The man said he spoke to God after he was left to die in a horrific knife attack in 1976, in which he suffered a punctured lung and internal bleeding.
The incredible account was shared by a man known as Michiel W with the Near Death Experience Research Foundation (NDERF).
Michiel claimed the brutal stabbing left him fighting for his life as a good Samaritan passerby rushed him to the hospital, when he claims he ‘left’ his body and felt the presence of God.
He said: “I could see the car below and then I became aware of the light.
“It was the biggest, brightest, most all-encompassing light ever.
“I have come to realise there is no shadow in His presence.
“I became very aware of people, vaguely familiar people from my past, but they moved by at a distance just beyond my recognition.
“I was being drawn into the light source as if in a tunnel.”
Michiel then said he heard the voice of God asking him if he was ready to move onto the afterlife or if he would rather continue living.
After he told God he was not ready to move on, the heavenly voice supposedly said: “Don’t worry, everything will be ok.”
Michiel is not the first person who has claimed to have seen or heard God on their deathbed.
A man who has claimed to have temporarily died, said he travelled through time and space, finding knowledge in the deepest darkest corners of the universe.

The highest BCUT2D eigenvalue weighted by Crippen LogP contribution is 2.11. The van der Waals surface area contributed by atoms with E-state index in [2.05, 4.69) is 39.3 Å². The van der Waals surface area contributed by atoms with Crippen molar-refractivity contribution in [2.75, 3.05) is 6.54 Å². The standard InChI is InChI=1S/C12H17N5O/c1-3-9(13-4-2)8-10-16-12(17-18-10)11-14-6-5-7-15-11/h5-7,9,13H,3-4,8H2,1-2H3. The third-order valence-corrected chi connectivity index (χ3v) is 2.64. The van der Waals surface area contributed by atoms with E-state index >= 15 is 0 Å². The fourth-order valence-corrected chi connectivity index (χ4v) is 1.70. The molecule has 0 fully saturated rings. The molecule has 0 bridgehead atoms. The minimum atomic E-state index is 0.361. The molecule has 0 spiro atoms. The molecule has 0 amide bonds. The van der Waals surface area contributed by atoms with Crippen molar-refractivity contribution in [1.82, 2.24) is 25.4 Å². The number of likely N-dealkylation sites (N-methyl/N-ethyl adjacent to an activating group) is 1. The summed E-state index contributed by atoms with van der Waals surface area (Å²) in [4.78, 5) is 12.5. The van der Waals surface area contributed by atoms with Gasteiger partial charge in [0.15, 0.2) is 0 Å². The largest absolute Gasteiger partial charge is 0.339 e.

Another who also claimed to have almost died as a teenager said he felt “warm light and voices” as his soul began to leave his body.
A common thread throughout these bizarre stories is that none of these people claim to have died and returned to the living, but rather endured so-called Near Death Experiences (NDEs).
NDEs are typically associated with out-of-body memories, feelings of levitation, seeing light and hearing voices during moments of cardiac arrest and other forms of impeding death.
The science surrounding these events is inconclusive but points towards NDEs being misinterpreted as religious or spiritual.
A four-year-long study across 15 hospitals in the UK, US and Austria found about 39 percent of 140 patients who suffered cardiac arrest had vague memories of the time they were unconscious.
An analysis of the study conducted by NHS Choices concluded people on their deathbed might have simply retained some form of consciousness if their brain is oxygenated enough.
NHS Choices said: “Overall, this study provides no evidence to support the existence of an afterlife, merely that people near death may still have memorable experiences.”
You can read more about this study and other here: Life After Death: What happens when you die? What happens after death?
It has also been suggested the cocktail of chemicals released to the brain during death creates a “psychedelic experience” of sorts.
Dr Robin Carhart Harris, a professor at Imperial College London, co-published a study in which he said the chemical N,N-Dimethyltriptamine (DMT) could be the culprit behind NDE phenomena.
The study’s lead author, Chris Timmermann, said: “We can’t assess these claims directly by using a model but we can certainly ground such experiences in terms of brain activity.
“These are experiences that can be explored when people are not dead.”